Unfortunately, the thing about teenagers and treasure maps, was that I wasn’t smart enough to know the value of this letter at the time. It was just a piece of the same old drug-store notepad paper from my grandparents with the names of people I didn’t know on it. I put the 20$ in my wallet, tucked the address list into my Let’s Go guide, and hit the road!

As a teenager I thought of my relatives as the people who I saw at family reunions and funerals. They were the ones who brought funny Italian dishes like cold pizza with no cheese they called tomato pie, and pinched my cheeks, and always asked me if I remembered their names. (And of course I didn’t.)

One day in Florence, where some of the relatives on the list lived, I pulled out the piece of paper from my guidebook, admired Grammy’s perfect cursive, and picked up a hostel payphone. And then I got scared and put the receiver down. I didn’t know who these people were. Maybe they were somehow related to my ‘old’ grandparents, but I didn’t know them, I didn’t know what to say to them, AND they didn’t speak English. Game over.

I never made that call. I put the list back in my book and never looked at it again. I had assumed that I was living my once in a lifetime chance to visit Italy and I didn’t want to waste it with cheek pinching strangers who might serve me funny food and not be able to talk to me in 18 year old English. I had no inkling that I’d spend the next 20+ years traveling.

I’ve been back to Italy at least ten times since, and I’ve thought about this moment dozens of times. I’d give anything to be able to pick up the phone, dial into the past, and get to know the family on that list. I’d call them all and mumble in my best incoherent Duo-Lingo Italian.

Sadly, I lost that paper, and within a few years after that trip I also lost both of my grandparents who were my connections to these living stories. For some reason, however, I’ve never lost that memory of putting down the receiver and making that choice not to call.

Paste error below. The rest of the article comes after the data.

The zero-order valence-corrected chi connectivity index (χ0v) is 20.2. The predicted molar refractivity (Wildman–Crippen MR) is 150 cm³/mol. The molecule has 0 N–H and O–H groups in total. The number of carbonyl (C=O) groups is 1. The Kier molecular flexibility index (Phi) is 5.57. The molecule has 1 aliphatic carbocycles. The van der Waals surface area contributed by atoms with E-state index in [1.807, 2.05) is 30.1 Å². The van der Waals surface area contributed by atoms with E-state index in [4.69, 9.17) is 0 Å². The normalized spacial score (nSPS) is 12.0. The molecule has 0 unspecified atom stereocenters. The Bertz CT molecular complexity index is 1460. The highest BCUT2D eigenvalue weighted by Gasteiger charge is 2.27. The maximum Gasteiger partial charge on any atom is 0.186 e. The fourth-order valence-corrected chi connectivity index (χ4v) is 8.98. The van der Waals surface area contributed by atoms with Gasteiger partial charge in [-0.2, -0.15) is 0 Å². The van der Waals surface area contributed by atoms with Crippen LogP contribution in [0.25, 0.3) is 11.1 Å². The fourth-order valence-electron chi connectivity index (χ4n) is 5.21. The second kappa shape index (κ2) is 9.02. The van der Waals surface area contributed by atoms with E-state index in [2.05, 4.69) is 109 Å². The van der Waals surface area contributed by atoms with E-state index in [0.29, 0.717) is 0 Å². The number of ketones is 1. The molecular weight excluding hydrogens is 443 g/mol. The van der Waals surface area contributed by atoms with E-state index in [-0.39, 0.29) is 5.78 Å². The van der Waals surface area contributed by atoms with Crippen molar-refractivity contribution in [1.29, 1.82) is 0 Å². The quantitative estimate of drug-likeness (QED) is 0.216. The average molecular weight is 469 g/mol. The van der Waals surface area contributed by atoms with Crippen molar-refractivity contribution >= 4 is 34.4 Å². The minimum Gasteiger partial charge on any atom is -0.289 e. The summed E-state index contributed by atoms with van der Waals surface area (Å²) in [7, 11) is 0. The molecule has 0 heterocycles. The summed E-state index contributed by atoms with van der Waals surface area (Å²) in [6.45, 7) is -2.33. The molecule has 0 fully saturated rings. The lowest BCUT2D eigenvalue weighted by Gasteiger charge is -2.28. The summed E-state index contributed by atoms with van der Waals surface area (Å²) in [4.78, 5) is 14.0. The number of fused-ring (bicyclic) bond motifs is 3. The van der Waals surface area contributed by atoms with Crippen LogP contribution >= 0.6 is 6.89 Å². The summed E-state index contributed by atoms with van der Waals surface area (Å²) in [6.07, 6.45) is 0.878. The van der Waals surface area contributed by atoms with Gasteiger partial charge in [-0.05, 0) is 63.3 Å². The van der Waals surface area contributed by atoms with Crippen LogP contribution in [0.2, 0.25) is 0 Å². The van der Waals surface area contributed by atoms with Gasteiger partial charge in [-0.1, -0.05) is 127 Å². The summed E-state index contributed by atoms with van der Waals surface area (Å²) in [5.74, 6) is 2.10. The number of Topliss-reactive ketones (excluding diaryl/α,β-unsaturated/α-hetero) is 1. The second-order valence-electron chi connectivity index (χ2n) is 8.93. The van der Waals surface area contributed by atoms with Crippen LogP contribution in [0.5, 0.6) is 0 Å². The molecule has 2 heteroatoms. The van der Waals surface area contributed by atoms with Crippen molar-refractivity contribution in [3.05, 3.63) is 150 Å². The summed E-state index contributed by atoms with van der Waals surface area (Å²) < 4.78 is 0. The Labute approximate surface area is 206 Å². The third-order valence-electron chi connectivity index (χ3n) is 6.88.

Sure, it was just a phone call in the past that I didn’t make, but moments like these also go by another name. We call them regret, and regret strangely has a way of sticking around—even longer than estranged relatives and cold cheese-less pizza.

Perhaps regret sticks and stings because it so badly doesn’t want us to forget the lesson it teaches. She stays with us to remind us to run the other way from our fears and failures. Not to condemn, but to condition us for the better and to prepare us for the future. To make us stronger and more willing to pick up the phone the next time we get the chance.

I’m headed back to Italy next week, making my own mission to chase my roots into the village where my great grandparents came from. I’m not sure what I’ll discover, but I know one thing that won’t be hanging out there: Regret.

You may never get a rewrite of that moment from your past, but you do get to write the end of your story.




The Art of Taking Up Space

CoverStory-Liniers-Eustace-Manspreading-879x1200-1454103357You’ve probably heard of the “manspread” – the cultural phenomenon that has taken the New York City subway by storm. If you haven’t, it may be time to Google it.

The topic of manspreading been laughed about on comedy shows and trending across social media networks. In fact, a “manspreading” illustration of the famed New Yorker caricature Eustace Tilley is currently gracing the coveted cover of the magazine’s 90th anniversary edition.

While the jokes are funny, I haven’t quite been able to understand this phenomenon, or the bigger question of why people, both women and men, put up with this.